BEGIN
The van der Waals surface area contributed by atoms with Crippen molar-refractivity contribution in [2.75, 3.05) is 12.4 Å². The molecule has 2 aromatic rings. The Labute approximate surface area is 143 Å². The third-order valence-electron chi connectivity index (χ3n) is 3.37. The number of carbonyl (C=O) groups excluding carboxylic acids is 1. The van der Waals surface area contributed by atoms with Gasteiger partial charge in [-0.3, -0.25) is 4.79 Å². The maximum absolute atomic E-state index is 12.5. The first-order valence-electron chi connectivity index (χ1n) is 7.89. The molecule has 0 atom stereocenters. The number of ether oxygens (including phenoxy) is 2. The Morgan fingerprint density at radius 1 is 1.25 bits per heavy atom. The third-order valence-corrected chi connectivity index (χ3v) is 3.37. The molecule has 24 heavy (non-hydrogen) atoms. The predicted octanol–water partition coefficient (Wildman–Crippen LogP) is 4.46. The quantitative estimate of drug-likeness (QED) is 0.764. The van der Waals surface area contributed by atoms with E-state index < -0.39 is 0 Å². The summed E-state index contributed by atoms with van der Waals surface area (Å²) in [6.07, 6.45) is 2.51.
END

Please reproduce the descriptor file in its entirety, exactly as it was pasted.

The van der Waals surface area contributed by atoms with Crippen molar-refractivity contribution in [2.75, 3.05) is 12.4 Å². The molecule has 2 aromatic rings. The Labute approximate surface area is 143 Å². The third-order valence-electron chi connectivity index (χ3n) is 3.37. The number of carbonyl (C=O) groups excluding carboxylic acids is 1. The van der Waals surface area contributed by atoms with Gasteiger partial charge in [-0.3, -0.25) is 4.79 Å². The maximum absolute atomic E-state index is 12.5. The first-order valence-electron chi connectivity index (χ1n) is 7.89. The molecule has 0 atom stereocenters. The number of ether oxygens (including phenoxy) is 2. The Morgan fingerprint density at radius 1 is 1.25 bits per heavy atom. The third-order valence-corrected chi connectivity index (χ3v) is 3.37. The molecule has 24 heavy (non-hydrogen) atoms. The predicted octanol–water partition coefficient (Wildman–Crippen LogP) is 4.46. The quantitative estimate of drug-likeness (QED) is 0.764. The van der Waals surface area contributed by atoms with E-state index < -0.39 is 0 Å². The summed E-state index contributed by atoms with van der Waals surface area (Å²) in [6.07, 6.45) is 2.51.